We at Supply Chain Matters really enjoy commenting on situations where one supply chain squares off with another in an industry competition for customer fulfillment and revenue growth.

One of the pending battles shaping up and worth a watch in the upcoming 2011 holiday buying season features the e-readers of Amazon vs. Barnes and Noble (B&N). Computer tablets and e-readers are expected to be one of the hottest selling gift items for the upcoming holidays.   A posting on Venture Beat calls attention to how the newly announced Kindle Fire will square-off with the nook color for customer mindshare and wallets in the coming weeks and how each company has timed its marketing and promotional thrusts.

High tech and consumer electronics industry observers have been noting that the Kindle Fire, which has scheduled availability for November 15th, and the nook color, which is accepting orders today, each have the best shot at turning the war of Apple iPad vs. all-other also-ran tablet devices. The Fire is List priced at $199 USD, while the nook color lists at $249 USD. Both can provide a compelling option for consumers who desire an e-reader with some, but not all features of an iPad, but at less than half the cost. In the current challenging economic environment, that may be compelling for some consumers who want the latest cool gadget, but need to stretch the family budget for the holidays.

The open question is whether consumer demand will swamp either Amazon or B&N, and each’s supply fulfillment chain capabilities to respond to this demand.  Interesting enough however, each has chosen a different go-to-market fulfillment strategy.

In a very detailed Bloomberg Businessweek article reflecting on Amazon and the Kindle Fire, CEO Jeff Bezos readily acknowledges that $199 is an admitted price below production costs of the Fire, but the opportunity for leveraging further content revenues is much more compelling. As Businessweek notes: “The tablet (Fire) funnels users into Amazon’s meticulously constructed world of content, commerce, and cloud computing.”  A shopping app is pre-installed and sits at the bottom of the Fire’s main screen, and Amazon has built customized shopping pages specifically for the tablet.  Initially for the upcoming holiday season, consumers will only be able to acquire a Fire on Amazon, since that is where Amazon wants Fire customers to experience the complete buying experience.  Amazon has also invested significant monies in expanding its distribution center capabilities but has taken some criticism around working conditions and salary levels of distribution center workers.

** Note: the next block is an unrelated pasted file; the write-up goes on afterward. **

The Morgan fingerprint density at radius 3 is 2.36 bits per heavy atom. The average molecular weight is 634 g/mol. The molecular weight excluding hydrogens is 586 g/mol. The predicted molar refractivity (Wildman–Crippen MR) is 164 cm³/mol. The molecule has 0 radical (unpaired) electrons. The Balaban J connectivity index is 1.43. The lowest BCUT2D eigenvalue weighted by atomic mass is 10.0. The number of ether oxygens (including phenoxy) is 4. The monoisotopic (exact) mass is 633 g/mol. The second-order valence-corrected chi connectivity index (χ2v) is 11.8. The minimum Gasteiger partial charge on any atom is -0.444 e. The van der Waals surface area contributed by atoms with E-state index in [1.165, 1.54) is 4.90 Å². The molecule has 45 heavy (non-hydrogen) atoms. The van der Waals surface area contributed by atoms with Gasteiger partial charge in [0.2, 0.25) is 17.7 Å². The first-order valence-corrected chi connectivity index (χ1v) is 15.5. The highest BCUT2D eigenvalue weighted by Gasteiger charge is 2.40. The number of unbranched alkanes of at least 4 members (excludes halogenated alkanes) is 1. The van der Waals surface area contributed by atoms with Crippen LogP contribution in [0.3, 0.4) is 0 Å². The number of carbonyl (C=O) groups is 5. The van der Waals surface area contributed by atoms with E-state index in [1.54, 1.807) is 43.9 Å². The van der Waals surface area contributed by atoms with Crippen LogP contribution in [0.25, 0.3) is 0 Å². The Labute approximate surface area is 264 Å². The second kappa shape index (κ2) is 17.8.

B&N on the other hand is planning for a far wider channel deployment plan for the nook color. Consumers will be able to purchase a nook from multiple retail outlets. At the recent technology conference, the audience got to view some of the details of that strategy. B&N plans are to have 13,000 point-of-sale outlets, along with the B&N site, this holiday season. The company is just going live with technology that will help monitor and respond to various POS demand patterns and will leverage a sales and operations planning (S&OP) process that will likewise respond to market changes that span inbound materials through individual POS.  This initiative is bold in that not many organizations have the stomach for implementing new software technology just before the largest spike in customer fulfillment. B&N’s goals are the capability to route nook inventory to the channels experiencing the most customer volume, as well as the most up-sell.

Time will certainly tell the complete story as to which company planned for the right inventory and customer volume, and can overcome any shortages in component or finished good supply.  We certainly hope that both are successful since Apple needs some healthy competition in this area.

In the meantime, join us in observing how both companies’ supply chain teams respond to upcoming holiday demand.

Readers are also encouraged to provide feedback in the Comments section on their individual buying and delivery fulfillment experience regarding either of these new e-readers.

Bob Ferrari